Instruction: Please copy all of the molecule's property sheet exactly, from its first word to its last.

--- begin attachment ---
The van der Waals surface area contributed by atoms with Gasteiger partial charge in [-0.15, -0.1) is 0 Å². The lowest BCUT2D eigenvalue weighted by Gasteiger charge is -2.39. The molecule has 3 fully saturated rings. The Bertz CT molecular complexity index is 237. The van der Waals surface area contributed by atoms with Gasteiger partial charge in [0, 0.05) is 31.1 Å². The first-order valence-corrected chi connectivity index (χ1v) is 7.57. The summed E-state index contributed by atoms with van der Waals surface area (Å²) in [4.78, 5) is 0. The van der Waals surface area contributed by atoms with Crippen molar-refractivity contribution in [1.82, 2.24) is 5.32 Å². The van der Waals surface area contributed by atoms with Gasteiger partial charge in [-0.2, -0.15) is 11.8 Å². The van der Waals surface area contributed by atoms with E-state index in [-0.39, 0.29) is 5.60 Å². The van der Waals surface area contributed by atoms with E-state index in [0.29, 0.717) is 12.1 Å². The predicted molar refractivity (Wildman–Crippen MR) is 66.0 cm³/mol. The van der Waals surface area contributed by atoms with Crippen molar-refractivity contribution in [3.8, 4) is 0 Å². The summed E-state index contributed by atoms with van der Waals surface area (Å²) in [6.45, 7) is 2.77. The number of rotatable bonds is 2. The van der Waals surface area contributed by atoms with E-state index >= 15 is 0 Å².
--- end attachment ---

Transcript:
The van der Waals surface area contributed by atoms with Gasteiger partial charge in [-0.15, -0.1) is 0 Å². The lowest BCUT2D eigenvalue weighted by Gasteiger charge is -2.39. The molecule has 3 fully saturated rings. The Bertz CT molecular complexity index is 237. The van der Waals surface area contributed by atoms with Gasteiger partial charge in [0, 0.05) is 31.1 Å². The first-order valence-corrected chi connectivity index (χ1v) is 7.57. The summed E-state index contributed by atoms with van der Waals surface area (Å²) in [4.78, 5) is 0. The van der Waals surface area contributed by atoms with Crippen molar-refractivity contribution in [1.82, 2.24) is 5.32 Å². The van der Waals surface area contributed by atoms with Gasteiger partial charge in [-0.2, -0.15) is 11.8 Å². The van der Waals surface area contributed by atoms with E-state index in [-0.39, 0.29) is 5.60 Å². The van der Waals surface area contributed by atoms with E-state index in [0.29, 0.717) is 12.1 Å². The predicted molar refractivity (Wildman–Crippen MR) is 66.0 cm³/mol. The van der Waals surface area contributed by atoms with Crippen molar-refractivity contribution in [3.8, 4) is 0 Å². The summed E-state index contributed by atoms with van der Waals surface area (Å²) in [6.45, 7) is 2.77. The number of rotatable bonds is 2. The van der Waals surface area contributed by atoms with E-state index >= 15 is 0 Å².